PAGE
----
Post-Brexit thoughts: How to move on in a land where no one understands

By Chris­tine Hübner.

There would be no need for more ink to be spilt on #Brex­it if it weren’t for one view astound­ing­ly miss­ing from the post-ref­er­en­dum-debate: that is a view on how to move on from here. With a pop­u­la­tion almost even­ly split into win­ners and losers, we need to ask how to rec­on­cile those who vot­ed ‘Remain’ and those who vot­ed ‘Leave’ in the UK’s EU ref­er­en­dum. Ral­ly­ing against #Brex­it or demand­ing a repeat ref­er­en­dum – albeit unques­tion­ably healthy reac­tions of civ­il soci­ety – will not help to move on. What will help is a seri­ous dia­logue between both camps, where there is a true effort to under­stand the mul­ti­tude of rea­sons in favour of and against #Brex­it.

Electoral Commission_EU referendum results

A coun­try almost even­ly split into win­ners and losers (Elec­toral Commission)


A split runs through the country

In post-ref­er­en­dum-Britain it seems as if ‘Leave’- and ‘Remain’-voters could hard­ly be fur­ther away from each oth­er: that is in terms of geog­ra­phy, gen­er­a­tion, or social class. A split runs through the coun­try that sep­a­rates the young who were more like­ly to vote ‘Remain’ from old­er gen­er­a­tions vot­ing ‘Leave’; the well-edu­cat­ed high-and mid-income earn­ers from vot­ers with no for­mal qual­i­fi­ca­tions who earn less; ‘Remain’-voters liv­ing in the big urban cen­tres from ‘Leave’-voters in the de-indus­tri­alised north, south­east or south­west of Eng­land; Scots, North­ern Irish and Lon­don­ers, many of whom vot­ed ‘Remain’ from peo­ple liv­ing in Eng­land and Wales, who more often vot­ed ‘Leave’.

Brexit vote correlations

Kier­an Healy: “The eco­log­i­cal cor­re­la­tions are pret­ty strong. Edu­ca­tion, Class, Income, Age.”


Dif­fer­ent real­i­ties, yet not an excuse

These sta­tis­tics are now being used to jus­ti­fy the lack of under­stand­ing that char­ac­teris­es the post-ref­er­en­dum debate: ‘Remain’- and ‘Leave’-voters live in dif­fer­ent real­i­ties. They nev­er get to meet. As a con­se­quence ‘Leave’-voters only know oth­er ‘Leave’-voters and ‘Remain’-voters only see mes­sages of oth­er frus­trat­ed ‘Remain’-voters in their social media feeds. Hard­ly any­body is able to under­stand who the peo­ple behind these votes are and what their rea­sons were.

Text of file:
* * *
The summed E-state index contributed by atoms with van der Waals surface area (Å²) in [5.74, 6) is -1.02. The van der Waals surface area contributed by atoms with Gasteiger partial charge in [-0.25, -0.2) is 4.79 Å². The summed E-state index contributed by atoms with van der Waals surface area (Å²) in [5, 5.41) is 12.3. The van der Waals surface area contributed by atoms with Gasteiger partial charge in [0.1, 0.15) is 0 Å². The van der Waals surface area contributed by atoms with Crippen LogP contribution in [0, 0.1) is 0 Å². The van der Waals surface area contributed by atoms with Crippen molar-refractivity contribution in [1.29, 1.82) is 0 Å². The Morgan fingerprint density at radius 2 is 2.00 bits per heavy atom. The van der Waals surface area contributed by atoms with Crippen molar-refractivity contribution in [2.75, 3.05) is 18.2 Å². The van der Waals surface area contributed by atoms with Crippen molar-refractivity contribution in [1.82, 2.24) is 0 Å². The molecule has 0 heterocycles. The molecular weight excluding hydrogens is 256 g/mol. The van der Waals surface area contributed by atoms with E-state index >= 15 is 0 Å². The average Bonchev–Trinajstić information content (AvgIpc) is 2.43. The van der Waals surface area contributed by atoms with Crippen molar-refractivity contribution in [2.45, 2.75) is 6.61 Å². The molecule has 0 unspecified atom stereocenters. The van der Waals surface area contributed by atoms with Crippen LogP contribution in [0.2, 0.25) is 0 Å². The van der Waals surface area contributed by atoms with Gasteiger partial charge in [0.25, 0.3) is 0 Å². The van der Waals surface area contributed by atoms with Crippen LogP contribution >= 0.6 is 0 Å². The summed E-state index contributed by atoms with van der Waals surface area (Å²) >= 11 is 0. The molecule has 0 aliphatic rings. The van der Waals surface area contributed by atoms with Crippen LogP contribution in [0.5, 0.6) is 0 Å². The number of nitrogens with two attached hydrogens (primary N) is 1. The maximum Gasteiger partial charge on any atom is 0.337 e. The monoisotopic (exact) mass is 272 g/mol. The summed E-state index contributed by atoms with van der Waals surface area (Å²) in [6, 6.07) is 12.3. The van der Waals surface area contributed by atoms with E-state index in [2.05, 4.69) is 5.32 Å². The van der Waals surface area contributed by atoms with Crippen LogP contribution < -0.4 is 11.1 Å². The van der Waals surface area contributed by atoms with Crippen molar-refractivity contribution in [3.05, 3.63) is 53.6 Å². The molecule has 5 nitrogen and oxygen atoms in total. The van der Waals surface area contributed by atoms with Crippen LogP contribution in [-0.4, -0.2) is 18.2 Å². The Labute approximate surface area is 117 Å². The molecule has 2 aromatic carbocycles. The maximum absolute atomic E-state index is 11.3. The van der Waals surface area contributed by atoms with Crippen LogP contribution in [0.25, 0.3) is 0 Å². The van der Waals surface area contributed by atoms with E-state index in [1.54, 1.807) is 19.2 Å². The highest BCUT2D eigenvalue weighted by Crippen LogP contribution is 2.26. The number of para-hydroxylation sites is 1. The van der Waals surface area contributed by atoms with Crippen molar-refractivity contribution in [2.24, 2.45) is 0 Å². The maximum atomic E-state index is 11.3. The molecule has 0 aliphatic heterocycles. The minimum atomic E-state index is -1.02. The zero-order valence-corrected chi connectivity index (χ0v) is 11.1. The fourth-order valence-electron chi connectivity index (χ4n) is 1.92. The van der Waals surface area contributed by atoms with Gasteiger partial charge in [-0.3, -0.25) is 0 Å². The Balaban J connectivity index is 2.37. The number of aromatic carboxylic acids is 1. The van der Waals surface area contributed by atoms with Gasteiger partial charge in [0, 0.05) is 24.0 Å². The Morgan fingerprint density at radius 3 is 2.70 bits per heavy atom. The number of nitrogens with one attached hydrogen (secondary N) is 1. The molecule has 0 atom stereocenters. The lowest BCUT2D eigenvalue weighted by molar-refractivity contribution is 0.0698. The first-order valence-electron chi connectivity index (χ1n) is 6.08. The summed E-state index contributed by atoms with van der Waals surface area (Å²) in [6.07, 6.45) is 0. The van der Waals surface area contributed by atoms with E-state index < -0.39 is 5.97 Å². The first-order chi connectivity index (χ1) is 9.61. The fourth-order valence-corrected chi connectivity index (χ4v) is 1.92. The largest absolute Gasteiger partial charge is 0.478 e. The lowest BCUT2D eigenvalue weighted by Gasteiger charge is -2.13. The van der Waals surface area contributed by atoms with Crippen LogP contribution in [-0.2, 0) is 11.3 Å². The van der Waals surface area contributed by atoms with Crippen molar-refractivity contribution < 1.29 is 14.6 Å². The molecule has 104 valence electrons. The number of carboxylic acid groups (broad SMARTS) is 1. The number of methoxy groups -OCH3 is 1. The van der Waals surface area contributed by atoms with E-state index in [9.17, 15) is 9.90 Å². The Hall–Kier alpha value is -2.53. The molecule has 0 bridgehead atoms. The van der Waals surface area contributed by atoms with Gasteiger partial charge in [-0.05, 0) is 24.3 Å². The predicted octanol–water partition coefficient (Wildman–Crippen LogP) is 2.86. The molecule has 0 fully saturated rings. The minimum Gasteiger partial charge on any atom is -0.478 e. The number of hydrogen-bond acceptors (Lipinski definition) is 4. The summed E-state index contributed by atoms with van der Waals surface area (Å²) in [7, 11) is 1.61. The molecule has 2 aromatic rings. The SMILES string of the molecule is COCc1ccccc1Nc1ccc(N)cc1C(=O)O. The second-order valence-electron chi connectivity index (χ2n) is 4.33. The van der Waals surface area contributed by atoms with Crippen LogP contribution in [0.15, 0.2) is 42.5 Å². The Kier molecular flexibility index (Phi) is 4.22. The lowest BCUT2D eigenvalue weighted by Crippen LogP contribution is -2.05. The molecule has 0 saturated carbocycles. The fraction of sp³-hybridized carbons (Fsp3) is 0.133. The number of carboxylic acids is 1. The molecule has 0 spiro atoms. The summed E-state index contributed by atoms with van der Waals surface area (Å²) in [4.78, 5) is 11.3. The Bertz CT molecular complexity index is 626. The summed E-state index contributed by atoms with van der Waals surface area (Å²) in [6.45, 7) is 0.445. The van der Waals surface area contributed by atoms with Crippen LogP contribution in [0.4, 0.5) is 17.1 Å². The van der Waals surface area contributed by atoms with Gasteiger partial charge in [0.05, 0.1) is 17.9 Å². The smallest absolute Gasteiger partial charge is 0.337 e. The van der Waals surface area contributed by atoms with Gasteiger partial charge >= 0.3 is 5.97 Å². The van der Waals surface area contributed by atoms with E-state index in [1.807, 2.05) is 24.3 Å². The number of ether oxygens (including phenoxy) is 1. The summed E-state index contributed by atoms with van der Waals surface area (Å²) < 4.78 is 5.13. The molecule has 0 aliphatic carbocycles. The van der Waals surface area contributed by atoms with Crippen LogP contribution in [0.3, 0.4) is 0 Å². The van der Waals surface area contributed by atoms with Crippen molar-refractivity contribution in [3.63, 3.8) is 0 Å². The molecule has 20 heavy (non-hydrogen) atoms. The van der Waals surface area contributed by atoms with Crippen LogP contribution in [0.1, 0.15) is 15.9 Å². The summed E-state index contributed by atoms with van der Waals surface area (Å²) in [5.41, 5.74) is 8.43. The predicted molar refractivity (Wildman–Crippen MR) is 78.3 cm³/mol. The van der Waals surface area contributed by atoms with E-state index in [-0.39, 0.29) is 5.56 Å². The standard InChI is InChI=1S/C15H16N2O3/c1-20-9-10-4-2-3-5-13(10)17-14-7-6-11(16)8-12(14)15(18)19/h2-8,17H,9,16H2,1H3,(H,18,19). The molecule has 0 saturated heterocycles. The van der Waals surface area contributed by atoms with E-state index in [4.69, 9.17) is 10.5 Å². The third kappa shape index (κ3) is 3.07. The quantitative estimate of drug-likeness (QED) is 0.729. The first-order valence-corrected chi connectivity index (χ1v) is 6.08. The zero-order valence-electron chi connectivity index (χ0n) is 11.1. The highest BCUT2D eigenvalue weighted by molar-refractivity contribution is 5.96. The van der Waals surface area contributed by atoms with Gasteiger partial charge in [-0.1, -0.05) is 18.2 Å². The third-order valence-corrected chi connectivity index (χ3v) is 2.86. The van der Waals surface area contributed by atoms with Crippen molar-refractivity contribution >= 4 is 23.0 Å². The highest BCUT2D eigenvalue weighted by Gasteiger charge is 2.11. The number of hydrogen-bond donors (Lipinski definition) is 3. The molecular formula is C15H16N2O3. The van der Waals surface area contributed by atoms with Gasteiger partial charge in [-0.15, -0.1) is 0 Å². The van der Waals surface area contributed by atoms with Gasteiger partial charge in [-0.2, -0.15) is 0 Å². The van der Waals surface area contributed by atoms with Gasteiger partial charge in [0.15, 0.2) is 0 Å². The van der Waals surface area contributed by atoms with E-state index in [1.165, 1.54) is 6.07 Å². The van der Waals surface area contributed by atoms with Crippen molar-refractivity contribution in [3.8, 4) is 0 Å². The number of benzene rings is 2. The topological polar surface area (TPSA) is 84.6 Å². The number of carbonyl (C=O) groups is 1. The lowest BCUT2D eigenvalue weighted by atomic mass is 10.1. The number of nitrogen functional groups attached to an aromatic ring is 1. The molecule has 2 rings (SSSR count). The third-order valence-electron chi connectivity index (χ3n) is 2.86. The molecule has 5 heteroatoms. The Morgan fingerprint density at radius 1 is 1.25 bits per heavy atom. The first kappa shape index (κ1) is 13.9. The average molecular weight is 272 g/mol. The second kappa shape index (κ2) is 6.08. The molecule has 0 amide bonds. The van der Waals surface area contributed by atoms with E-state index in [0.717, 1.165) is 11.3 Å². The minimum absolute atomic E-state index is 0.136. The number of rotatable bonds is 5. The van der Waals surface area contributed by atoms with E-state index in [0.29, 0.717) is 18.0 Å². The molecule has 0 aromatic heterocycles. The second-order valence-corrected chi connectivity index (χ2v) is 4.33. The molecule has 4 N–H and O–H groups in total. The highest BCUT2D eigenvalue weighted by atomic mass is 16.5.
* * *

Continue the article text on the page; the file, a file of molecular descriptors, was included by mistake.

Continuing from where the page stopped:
Yet, the tale of the divid­ing lines is mere­ly an excuse for a lack of dia­logue between the ‘Leave’- and the ‘Remain’-camp. After all, these are aver­ages over 46 mil­lion vot­ers. There are indeed stu­dents who vot­ed ‘Leave’ just as there are ‘Remain’-voters in the north of Eng­land. And even in Scot­land not every­body is a die-hard fan of the EU: 1 mil­lion peo­ple (that is 38% of Scot­tish vot­ers!) vot­ed to leave the Euro­pean Union. It should not be so dif­fi­cult to find and ask them why they did.

In a land where no one understands

The true rea­son is that no one is mak­ing any effort to under­stand the rea­sons behind vot­ing ‘Leave’ or ‘Remain’. The appalling qual­i­ty of the polit­i­cal cam­paign ahead of the ref­er­en­dum has giv­en way to hos­til­i­ty, resent­ment and a gen­er­al lack of under­stand­ing. Espe­cial­ly for dis­ap­point­ed ‘Remain’-supporters it is all too easy to argue that ill-informed ‘Leave’-voters took stu­pid deci­sions against their own inter­ests. Yet, this view is not help­ful at best and extreme­ly patro­n­is­ing at worst.

With 17 mil­lion vot­ers in favour of leav­ing the Euro­pean Union, there can­not be one sin­gle rea­son to vote ‘Leave’. Indeed, vot­ers may have been ill-informed. And some of them may even have tak­en a dif­fer­ent deci­sion on the basis of oth­er infor­ma­tion. But there are many oth­er rea­sons why peo­ple vot­ed ‘Leave’:

It’s truths, not facts that matter